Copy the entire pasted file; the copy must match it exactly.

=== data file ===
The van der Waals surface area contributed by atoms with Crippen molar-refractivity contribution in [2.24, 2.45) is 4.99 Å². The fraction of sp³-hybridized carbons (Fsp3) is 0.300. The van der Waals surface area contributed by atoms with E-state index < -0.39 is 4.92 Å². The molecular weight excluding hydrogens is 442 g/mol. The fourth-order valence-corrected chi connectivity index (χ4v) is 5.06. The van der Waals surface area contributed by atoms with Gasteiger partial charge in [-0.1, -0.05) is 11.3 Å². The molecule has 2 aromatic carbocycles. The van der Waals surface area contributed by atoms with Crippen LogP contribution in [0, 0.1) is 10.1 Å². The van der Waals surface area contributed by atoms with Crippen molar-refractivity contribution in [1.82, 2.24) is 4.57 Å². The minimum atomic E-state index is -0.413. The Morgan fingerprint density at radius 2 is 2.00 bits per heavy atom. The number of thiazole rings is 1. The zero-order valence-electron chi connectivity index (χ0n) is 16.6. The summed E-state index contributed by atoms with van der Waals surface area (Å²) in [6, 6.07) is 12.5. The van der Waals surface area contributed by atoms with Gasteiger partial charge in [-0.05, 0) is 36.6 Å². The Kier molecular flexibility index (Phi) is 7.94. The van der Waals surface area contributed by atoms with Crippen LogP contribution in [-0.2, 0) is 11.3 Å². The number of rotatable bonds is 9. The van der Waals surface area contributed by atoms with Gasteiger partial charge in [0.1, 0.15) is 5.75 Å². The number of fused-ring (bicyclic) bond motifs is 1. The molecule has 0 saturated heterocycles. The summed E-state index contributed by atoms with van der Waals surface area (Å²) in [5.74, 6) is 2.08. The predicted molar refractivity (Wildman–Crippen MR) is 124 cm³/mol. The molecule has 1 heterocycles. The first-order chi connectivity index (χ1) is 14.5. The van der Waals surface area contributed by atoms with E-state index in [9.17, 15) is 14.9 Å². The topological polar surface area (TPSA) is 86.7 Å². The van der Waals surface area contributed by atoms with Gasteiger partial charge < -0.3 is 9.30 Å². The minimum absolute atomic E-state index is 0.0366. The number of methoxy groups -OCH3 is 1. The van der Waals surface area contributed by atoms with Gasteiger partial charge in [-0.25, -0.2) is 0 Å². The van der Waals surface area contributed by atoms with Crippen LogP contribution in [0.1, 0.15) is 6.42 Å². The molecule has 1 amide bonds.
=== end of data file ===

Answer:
The van der Waals surface area contributed by atoms with Crippen molar-refractivity contribution in [2.24, 2.45) is 4.99 Å². The fraction of sp³-hybridized carbons (Fsp3) is 0.300. The van der Waals surface area contributed by atoms with E-state index < -0.39 is 4.92 Å². The molecular weight excluding hydrogens is 442 g/mol. The fourth-order valence-corrected chi connectivity index (χ4v) is 5.06. The van der Waals surface area contributed by atoms with Gasteiger partial charge in [-0.1, -0.05) is 11.3 Å². The molecule has 2 aromatic carbocycles. The van der Waals surface area contributed by atoms with Crippen LogP contribution in [0, 0.1) is 10.1 Å². The van der Waals surface area contributed by atoms with Crippen molar-refractivity contribution in [1.82, 2.24) is 4.57 Å². The minimum atomic E-state index is -0.413. The Morgan fingerprint density at radius 2 is 2.00 bits per heavy atom. The number of thiazole rings is 1. The zero-order valence-electron chi connectivity index (χ0n) is 16.6. The summed E-state index contributed by atoms with van der Waals surface area (Å²) in [6, 6.07) is 12.5. The van der Waals surface area contributed by atoms with Gasteiger partial charge in [-0.05, 0) is 36.6 Å². The Kier molecular flexibility index (Phi) is 7.94. The van der Waals surface area contributed by atoms with Crippen LogP contribution in [-0.2, 0) is 11.3 Å². The number of rotatable bonds is 9. The van der Waals surface area contributed by atoms with Gasteiger partial charge in [0.1, 0.15) is 5.75 Å². The number of fused-ring (bicyclic) bond motifs is 1. The molecule has 0 saturated heterocycles. The summed E-state index contributed by atoms with van der Waals surface area (Å²) in [5.74, 6) is 2.08. The predicted molar refractivity (Wildman–Crippen MR) is 124 cm³/mol. The molecule has 1 heterocycles. The first-order chi connectivity index (χ1) is 14.5. The van der Waals surface area contributed by atoms with E-state index in [9.17, 15) is 14.9 Å². The topological polar surface area (TPSA) is 86.7 Å². The van der Waals surface area contributed by atoms with Gasteiger partial charge < -0.3 is 9.30 Å². The minimum absolute atomic E-state index is 0.0366. The number of methoxy groups -OCH3 is 1. The van der Waals surface area contributed by atoms with Gasteiger partial charge in [-0.25, -0.2) is 0 Å². The van der Waals surface area contributed by atoms with Crippen LogP contribution in [0.1, 0.15) is 6.42 Å². The molecule has 1 amide bonds.